The church was founded in 1409 by Prince Janusz the Elder and his wife Danuta Anna, daughter of the Lithuanian Prince Kęstutis, who donated the land for construction. This initially small, aisleless building was endowed in 1476 by the mayor Kacper Wilk, which three years later was approved by Prince Bolesław V. Probably thanks to this, at the end of the 15th century, the church was extended to a basilica form by raising the central nave and adding side aisles to it. In the first half of the 16th century, a tower was added to the church, for which the bells were made by a bell founder, Maciej Mrugawka, in 1548 and 1569.
During the war with the Swedes in 1656, the church was looted and destroyed. It was rebuilt by the end of the 17th century, but in a Baroque style, which led, among other things, to the transformation of external facades, inter-nave arcades and vaults in the aisles. In the first half of the 18th century, the church was enlarged with two early modern chapels, but in 1750 the building was devastated by a fire. Reconstruction took place in the years 1753 – 1779.
In the nineteenth century, the church was rebuilt and renovated many times, including the most intense in the years 1883-1890, when the building was transformed in the neo-Romanesque style under the direction of Feliks Zygadlewicz. The monument was partially regothisated in the years 1908 – 1915 (roof structure, chancel vault, discovery of the original cornice and eastern window) and then in 1936 (western gable). During World War II, the church was plundered and burnt down many times during the Warsaw Uprising. Reconstruction was carried out in the years 1947-1952.
The church was built on the Vistula embankment, on the north-eastern side of the New Town square. In the 15th century, it was a four-bay basilica with a central nave and two aisles, with an elongated, polygonally ended chancel on the eastern side, and a sacristy on the northern side. In the 16th century, the spatial layout of the building was enlarged by a tower – a belfry, located untypically from the south, connected with a passage in the ground floor with the nave.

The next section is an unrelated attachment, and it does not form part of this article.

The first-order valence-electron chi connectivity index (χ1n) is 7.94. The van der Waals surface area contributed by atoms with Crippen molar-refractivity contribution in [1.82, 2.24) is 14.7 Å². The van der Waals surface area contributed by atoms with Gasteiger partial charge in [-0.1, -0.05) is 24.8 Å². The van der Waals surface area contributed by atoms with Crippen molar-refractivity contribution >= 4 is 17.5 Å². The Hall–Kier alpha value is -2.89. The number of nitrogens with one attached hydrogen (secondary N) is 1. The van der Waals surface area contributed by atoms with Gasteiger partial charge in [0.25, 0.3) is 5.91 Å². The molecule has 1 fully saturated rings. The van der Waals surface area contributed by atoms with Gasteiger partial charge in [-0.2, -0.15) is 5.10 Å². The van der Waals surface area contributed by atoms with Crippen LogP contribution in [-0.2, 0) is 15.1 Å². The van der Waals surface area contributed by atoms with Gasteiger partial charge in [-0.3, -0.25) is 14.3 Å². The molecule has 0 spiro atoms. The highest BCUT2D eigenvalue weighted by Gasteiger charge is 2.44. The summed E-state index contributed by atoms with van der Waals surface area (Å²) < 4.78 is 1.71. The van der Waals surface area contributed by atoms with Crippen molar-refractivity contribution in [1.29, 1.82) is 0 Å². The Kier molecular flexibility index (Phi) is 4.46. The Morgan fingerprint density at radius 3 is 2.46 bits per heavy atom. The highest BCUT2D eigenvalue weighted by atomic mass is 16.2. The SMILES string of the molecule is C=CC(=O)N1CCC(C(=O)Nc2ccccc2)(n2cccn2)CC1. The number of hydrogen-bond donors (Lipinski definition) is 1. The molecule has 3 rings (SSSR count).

The walls of the nave and the chancel were reinforced with evenly spaced, stepped buttresses, in the corners located at an angle. Pointed windows were pierced between them, flanked by blendes of a similar shape in the central nave. In addition, a plastered frieze was led under the eaves of the nave’s roof, a cornice under the eaves in the chancel, and both the nave and the chancel were surrounded by a plinth. The tower was supported by high stepped buttresses, and the walls were decorated with brick, geometric friezes, panels and blendes.
The interior of the church was crowned with stellar vaults of various drawings in the aisles and the central nave ot chancel. The division into aisles was provided by three pairs of polygonal pillars, only the western pair of which was placed exactly opposite to each other. There were pointed arcades between the pillars.
The church owes its present appearance to the post-war reconstruction, during which the 16th-century tower, which was most damaged by military operations, was raised from the ruins. The reconstruction was also an occasion to make the church Gothic again. Over the central nave, Gothic gables were installed in place of the Baroque and later neo-Romanesque gables introduced in the early modern period, and two western buttresses, the original windows and blende decorations in the nave were restored. Two early modern annexes were left on the sides of the chancel. Inside the nave and the chancel, new vaults modeled on the Gothic ones were installed. The inter-nave pillars were reinforced with a concrete structures, and a music choir was created. The original Gothic relics of the decor have been preserved in the chancel, where the portal to the former sacristy is visible, and in the eastern part of the northern aisle, where there are remains of polychrome dated 1497.
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